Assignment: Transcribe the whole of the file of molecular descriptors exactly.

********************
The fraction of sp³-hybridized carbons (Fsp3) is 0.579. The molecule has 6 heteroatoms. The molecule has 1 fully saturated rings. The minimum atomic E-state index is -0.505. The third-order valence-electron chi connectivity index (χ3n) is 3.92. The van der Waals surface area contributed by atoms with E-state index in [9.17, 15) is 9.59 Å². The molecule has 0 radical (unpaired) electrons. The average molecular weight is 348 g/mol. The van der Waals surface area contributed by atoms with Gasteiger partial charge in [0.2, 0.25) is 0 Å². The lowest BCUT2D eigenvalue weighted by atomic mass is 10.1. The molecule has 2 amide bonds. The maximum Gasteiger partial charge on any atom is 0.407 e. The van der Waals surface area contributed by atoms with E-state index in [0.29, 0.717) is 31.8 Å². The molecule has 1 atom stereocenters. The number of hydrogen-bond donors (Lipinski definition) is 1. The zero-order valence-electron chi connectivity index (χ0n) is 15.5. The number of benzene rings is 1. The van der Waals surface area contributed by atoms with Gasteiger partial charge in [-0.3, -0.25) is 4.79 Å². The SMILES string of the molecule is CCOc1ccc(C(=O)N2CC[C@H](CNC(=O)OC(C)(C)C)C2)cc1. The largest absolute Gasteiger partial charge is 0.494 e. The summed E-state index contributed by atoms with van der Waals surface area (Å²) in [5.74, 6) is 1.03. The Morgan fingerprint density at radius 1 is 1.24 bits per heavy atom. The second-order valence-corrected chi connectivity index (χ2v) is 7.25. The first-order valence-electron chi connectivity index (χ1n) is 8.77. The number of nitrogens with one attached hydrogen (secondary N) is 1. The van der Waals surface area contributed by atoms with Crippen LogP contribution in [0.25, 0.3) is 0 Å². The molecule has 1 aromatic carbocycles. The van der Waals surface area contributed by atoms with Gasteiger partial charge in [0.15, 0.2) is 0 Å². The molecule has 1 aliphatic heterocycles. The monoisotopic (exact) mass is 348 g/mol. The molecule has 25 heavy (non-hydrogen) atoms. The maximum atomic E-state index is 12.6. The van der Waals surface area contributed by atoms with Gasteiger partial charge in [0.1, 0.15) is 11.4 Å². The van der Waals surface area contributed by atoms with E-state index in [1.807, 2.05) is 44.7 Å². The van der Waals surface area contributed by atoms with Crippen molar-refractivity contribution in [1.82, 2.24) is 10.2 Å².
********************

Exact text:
The fraction of sp³-hybridized carbons (Fsp3) is 0.579. The molecule has 6 heteroatoms. The molecule has 1 fully saturated rings. The minimum atomic E-state index is -0.505. The third-order valence-electron chi connectivity index (χ3n) is 3.92. The van der Waals surface area contributed by atoms with E-state index in [9.17, 15) is 9.59 Å². The molecule has 0 radical (unpaired) electrons. The average molecular weight is 348 g/mol. The van der Waals surface area contributed by atoms with Gasteiger partial charge in [0.2, 0.25) is 0 Å². The lowest BCUT2D eigenvalue weighted by atomic mass is 10.1. The molecule has 2 amide bonds. The maximum Gasteiger partial charge on any atom is 0.407 e. The van der Waals surface area contributed by atoms with E-state index in [0.29, 0.717) is 31.8 Å². The molecule has 1 atom stereocenters. The number of hydrogen-bond donors (Lipinski definition) is 1. The zero-order valence-electron chi connectivity index (χ0n) is 15.5. The number of benzene rings is 1. The van der Waals surface area contributed by atoms with Gasteiger partial charge in [-0.3, -0.25) is 4.79 Å². The SMILES string of the molecule is CCOc1ccc(C(=O)N2CC[C@H](CNC(=O)OC(C)(C)C)C2)cc1. The largest absolute Gasteiger partial charge is 0.494 e. The summed E-state index contributed by atoms with van der Waals surface area (Å²) in [5.74, 6) is 1.03. The Morgan fingerprint density at radius 1 is 1.24 bits per heavy atom. The second-order valence-corrected chi connectivity index (χ2v) is 7.25. The first-order valence-electron chi connectivity index (χ1n) is 8.77. The number of nitrogens with one attached hydrogen (secondary N) is 1. The van der Waals surface area contributed by atoms with Crippen LogP contribution in [0.25, 0.3) is 0 Å². The molecule has 1 aromatic carbocycles. The van der Waals surface area contributed by atoms with Gasteiger partial charge in [0.15, 0.2) is 0 Å². The molecule has 1 aliphatic heterocycles. The monoisotopic (exact) mass is 348 g/mol. The molecule has 25 heavy (non-hydrogen) atoms. The maximum atomic E-state index is 12.6. The van der Waals surface area contributed by atoms with Gasteiger partial charge in [0.1, 0.15) is 11.4 Å². The van der Waals surface area contributed by atoms with E-state index in [1.807, 2.05) is 44.7 Å². The van der Waals surface area contributed by atoms with Crippen molar-refractivity contribution in [1.82, 2.24) is 10.2 Å².